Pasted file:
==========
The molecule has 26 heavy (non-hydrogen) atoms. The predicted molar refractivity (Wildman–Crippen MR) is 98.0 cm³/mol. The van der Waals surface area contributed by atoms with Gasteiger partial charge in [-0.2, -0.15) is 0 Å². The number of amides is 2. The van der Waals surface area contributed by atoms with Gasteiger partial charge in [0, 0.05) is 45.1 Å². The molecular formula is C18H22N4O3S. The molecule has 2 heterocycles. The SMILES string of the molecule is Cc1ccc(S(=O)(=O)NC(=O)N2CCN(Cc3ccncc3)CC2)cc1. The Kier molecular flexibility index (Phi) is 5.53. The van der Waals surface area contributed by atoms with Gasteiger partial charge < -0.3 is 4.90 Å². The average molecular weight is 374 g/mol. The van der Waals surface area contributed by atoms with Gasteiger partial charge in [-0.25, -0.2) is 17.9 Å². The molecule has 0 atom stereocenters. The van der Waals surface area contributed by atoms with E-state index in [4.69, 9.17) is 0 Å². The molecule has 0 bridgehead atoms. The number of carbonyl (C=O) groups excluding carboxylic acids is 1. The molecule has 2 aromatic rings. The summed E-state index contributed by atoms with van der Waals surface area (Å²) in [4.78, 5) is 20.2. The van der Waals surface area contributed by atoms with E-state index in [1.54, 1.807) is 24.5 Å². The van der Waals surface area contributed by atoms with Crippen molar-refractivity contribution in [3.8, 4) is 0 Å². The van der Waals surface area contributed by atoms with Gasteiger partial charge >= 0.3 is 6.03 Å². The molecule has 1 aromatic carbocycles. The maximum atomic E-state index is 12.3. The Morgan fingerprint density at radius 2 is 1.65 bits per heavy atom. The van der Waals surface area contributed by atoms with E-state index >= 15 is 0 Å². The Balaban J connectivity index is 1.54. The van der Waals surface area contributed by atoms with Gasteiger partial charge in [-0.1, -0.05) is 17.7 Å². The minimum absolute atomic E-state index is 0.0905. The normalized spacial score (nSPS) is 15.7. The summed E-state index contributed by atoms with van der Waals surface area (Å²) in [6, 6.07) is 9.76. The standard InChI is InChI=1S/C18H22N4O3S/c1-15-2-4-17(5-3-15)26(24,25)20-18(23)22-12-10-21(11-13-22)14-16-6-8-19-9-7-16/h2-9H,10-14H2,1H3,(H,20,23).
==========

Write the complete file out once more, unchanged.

The molecule has 26 heavy (non-hydrogen) atoms. The predicted molar refractivity (Wildman–Crippen MR) is 98.0 cm³/mol. The van der Waals surface area contributed by atoms with Gasteiger partial charge in [-0.2, -0.15) is 0 Å². The number of amides is 2. The van der Waals surface area contributed by atoms with Gasteiger partial charge in [0, 0.05) is 45.1 Å². The molecular formula is C18H22N4O3S. The molecule has 2 heterocycles. The SMILES string of the molecule is Cc1ccc(S(=O)(=O)NC(=O)N2CCN(Cc3ccncc3)CC2)cc1. The Kier molecular flexibility index (Phi) is 5.53. The van der Waals surface area contributed by atoms with Gasteiger partial charge < -0.3 is 4.90 Å². The average molecular weight is 374 g/mol. The van der Waals surface area contributed by atoms with Gasteiger partial charge in [-0.25, -0.2) is 17.9 Å². The molecule has 0 atom stereocenters. The van der Waals surface area contributed by atoms with E-state index in [4.69, 9.17) is 0 Å². The molecule has 0 bridgehead atoms. The number of carbonyl (C=O) groups excluding carboxylic acids is 1. The molecule has 2 aromatic rings. The summed E-state index contributed by atoms with van der Waals surface area (Å²) in [4.78, 5) is 20.2. The van der Waals surface area contributed by atoms with E-state index in [1.54, 1.807) is 24.5 Å². The van der Waals surface area contributed by atoms with Crippen molar-refractivity contribution in [3.8, 4) is 0 Å². The van der Waals surface area contributed by atoms with Gasteiger partial charge >= 0.3 is 6.03 Å². The molecule has 1 aromatic carbocycles. The maximum atomic E-state index is 12.3. The Morgan fingerprint density at radius 2 is 1.65 bits per heavy atom. The van der Waals surface area contributed by atoms with E-state index >= 15 is 0 Å². The Balaban J connectivity index is 1.54. The van der Waals surface area contributed by atoms with Gasteiger partial charge in [-0.1, -0.05) is 17.7 Å². The minimum absolute atomic E-state index is 0.0905. The normalized spacial score (nSPS) is 15.7. The summed E-state index contributed by atoms with van der Waals surface area (Å²) in [6, 6.07) is 9.76. The standard InChI is InChI=1S/C18H22N4O3S/c1-15-2-4-17(5-3-15)26(24,25)20-18(23)22-12-10-21(11-13-22)14-16-6-8-19-9-7-16/h2-9H,10-14H2,1H3,(H,20,23).